Delayed gratification is certainly an art. Why wait for something we can have now? For that, our culture has invented microwaves, credit cards, and even Netflix adds entire seasons of a show at a time so we don’t have to wait from week to week to follow a story. But we reap a greater reward when we give something the time it deserves–a good marinade or a vacation for which we’ve been saving for years.
Advent is like the marinade of the Christmas season. It starts four weeks before Christmas to prepare our hearts for the true revelation of Christmas–a small child who came to bring hope, peace, love, joy, and light to the world.
The word “Advent” comes from the Latin word Adventus and literally means “coming.” During these four weeks, Advent reminds us to anticipate the coming of our great King. This anticipation is twofold: It prepares us for the first coming of the Christ child–a baby born of a virgin, the promised Savior—and it keeps us ready for his second coming–the moment when Christ returns to restore perfection and righteousness to our broken world.
So in eager anticipation, we sing with the chorus of God’s people, the church, “Oh come, oh come, Emmanuel.” This season of Advent, we invite you to join with us and with the Church to prepare our hearts and anticipate his coming.
Come, Lord Jesus, Emmanuel.
Each Sunday of Advent introduces a new theme of the season. As such, traditionally Sundays are rather meaningful. In these posts, Sundays include a short explanation of the theme, Scripture readings, a discussion question, a weekly challenge or application, and an opportunity to light the Advent candles.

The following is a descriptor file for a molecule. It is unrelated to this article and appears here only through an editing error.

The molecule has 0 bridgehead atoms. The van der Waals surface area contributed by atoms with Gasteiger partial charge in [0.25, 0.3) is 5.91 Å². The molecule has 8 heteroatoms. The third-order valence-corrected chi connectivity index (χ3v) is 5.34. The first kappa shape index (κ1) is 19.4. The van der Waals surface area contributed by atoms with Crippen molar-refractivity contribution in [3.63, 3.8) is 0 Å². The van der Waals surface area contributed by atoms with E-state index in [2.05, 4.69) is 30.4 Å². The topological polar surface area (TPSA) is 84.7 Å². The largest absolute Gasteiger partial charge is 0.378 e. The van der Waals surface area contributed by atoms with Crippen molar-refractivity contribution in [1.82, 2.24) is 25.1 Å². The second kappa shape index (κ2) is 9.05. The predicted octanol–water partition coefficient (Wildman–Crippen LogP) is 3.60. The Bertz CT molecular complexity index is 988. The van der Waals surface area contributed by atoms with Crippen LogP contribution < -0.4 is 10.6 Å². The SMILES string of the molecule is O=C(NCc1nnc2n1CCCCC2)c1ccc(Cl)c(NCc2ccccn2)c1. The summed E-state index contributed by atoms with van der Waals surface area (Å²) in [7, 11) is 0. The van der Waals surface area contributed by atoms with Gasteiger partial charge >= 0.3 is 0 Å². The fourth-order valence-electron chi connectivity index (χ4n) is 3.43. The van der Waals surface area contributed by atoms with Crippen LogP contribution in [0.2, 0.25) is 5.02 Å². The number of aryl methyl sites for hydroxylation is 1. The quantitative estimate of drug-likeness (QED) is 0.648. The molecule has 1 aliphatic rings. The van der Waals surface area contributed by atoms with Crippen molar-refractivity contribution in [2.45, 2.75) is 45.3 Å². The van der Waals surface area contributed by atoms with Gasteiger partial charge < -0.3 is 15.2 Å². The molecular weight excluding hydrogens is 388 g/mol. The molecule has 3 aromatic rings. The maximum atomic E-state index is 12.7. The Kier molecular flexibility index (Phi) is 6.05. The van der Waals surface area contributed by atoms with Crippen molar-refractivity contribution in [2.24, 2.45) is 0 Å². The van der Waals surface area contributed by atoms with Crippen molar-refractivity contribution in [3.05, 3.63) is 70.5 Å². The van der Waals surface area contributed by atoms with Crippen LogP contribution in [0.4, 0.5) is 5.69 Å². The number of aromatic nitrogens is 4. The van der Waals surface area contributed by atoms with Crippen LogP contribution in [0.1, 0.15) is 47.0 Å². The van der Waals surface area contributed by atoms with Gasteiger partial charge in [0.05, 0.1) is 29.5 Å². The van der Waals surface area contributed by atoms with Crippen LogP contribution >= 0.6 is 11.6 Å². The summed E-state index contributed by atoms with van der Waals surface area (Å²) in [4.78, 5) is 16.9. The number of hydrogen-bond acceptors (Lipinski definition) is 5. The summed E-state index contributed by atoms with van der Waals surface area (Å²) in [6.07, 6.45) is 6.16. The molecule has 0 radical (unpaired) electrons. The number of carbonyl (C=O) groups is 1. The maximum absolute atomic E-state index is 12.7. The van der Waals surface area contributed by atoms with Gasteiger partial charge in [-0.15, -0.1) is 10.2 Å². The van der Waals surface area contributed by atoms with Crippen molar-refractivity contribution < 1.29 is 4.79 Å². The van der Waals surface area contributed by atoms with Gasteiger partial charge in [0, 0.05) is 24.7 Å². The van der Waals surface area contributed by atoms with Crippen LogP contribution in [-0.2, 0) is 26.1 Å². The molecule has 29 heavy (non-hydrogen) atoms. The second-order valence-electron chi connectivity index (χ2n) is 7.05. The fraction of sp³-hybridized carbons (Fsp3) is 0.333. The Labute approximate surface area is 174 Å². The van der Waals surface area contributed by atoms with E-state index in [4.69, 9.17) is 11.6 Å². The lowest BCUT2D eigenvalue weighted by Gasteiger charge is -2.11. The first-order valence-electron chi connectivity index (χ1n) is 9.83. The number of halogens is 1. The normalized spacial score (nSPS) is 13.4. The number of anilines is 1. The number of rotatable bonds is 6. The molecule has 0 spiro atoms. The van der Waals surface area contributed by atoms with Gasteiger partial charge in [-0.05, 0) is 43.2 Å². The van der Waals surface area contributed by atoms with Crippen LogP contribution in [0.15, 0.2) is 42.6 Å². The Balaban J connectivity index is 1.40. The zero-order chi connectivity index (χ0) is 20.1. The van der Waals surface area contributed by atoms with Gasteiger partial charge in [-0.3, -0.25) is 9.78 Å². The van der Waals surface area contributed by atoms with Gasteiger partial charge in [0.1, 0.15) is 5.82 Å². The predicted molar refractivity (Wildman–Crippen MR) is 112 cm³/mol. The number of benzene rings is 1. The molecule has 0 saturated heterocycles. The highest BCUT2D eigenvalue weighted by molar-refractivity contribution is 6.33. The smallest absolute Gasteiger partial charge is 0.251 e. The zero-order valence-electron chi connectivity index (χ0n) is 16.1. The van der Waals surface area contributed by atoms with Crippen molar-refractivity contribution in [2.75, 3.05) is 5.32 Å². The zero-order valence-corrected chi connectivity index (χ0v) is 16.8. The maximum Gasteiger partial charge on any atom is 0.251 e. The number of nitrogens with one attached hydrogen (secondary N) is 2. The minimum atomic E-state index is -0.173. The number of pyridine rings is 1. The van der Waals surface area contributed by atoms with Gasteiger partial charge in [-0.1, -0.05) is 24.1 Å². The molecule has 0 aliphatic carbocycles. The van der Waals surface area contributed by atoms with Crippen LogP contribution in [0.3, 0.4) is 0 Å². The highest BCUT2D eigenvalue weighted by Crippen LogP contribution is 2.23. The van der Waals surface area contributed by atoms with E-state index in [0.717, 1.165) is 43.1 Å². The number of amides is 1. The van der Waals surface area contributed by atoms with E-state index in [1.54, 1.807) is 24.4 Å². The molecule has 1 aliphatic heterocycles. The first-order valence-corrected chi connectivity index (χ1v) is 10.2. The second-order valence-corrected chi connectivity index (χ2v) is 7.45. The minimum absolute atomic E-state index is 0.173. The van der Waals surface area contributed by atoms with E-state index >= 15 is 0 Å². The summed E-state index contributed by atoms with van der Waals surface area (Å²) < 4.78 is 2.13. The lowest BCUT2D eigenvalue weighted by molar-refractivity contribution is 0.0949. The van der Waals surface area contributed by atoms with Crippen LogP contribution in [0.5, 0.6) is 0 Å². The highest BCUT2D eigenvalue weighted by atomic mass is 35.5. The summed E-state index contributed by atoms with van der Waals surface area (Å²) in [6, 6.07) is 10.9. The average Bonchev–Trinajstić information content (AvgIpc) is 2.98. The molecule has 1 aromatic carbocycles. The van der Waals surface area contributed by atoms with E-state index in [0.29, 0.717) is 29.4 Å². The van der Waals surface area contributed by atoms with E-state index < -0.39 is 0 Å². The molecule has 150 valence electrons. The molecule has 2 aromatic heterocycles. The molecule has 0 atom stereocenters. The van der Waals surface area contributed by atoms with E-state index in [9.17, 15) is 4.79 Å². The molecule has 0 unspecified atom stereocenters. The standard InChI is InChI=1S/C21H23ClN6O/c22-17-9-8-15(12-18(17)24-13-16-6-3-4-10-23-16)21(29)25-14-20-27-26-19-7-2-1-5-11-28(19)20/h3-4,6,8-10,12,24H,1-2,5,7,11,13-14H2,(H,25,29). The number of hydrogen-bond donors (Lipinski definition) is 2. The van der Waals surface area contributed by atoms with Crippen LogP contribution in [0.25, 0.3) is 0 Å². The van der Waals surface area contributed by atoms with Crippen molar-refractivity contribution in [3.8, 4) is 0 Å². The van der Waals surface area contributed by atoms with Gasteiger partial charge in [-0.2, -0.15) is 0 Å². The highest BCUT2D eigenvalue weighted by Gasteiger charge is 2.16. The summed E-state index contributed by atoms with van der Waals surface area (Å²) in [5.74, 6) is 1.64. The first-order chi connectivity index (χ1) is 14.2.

The Advent Candles
There are five candles associated with Advent. They traditionally serve as reminders of the season of waiting or longing we experience during Advent. Three of the five are purple in color–a color of mourning. Lighting the purple candles reminds us of how dire our situation really is without a Savior. There is one pink candle–this candle is lit towards the end of Advent during the week we are to contemplate and anticipate joy. Pink is a color of relief from the monotony and grief of the purple candles. And lastly, the white candle represents the light of Christ. Lit on Christmas Eve, the white candle signifies the destruction of darkness with the arrival of our Savior. Each week we encourage you to read the Scriptures on Sunday and light the candle for that week along with the candles of the previous weeks.
We hope these posts over the next few week help prepare your heart and mind for the celebration of the Christ child and reminds you of the true meaning of this wonderful season!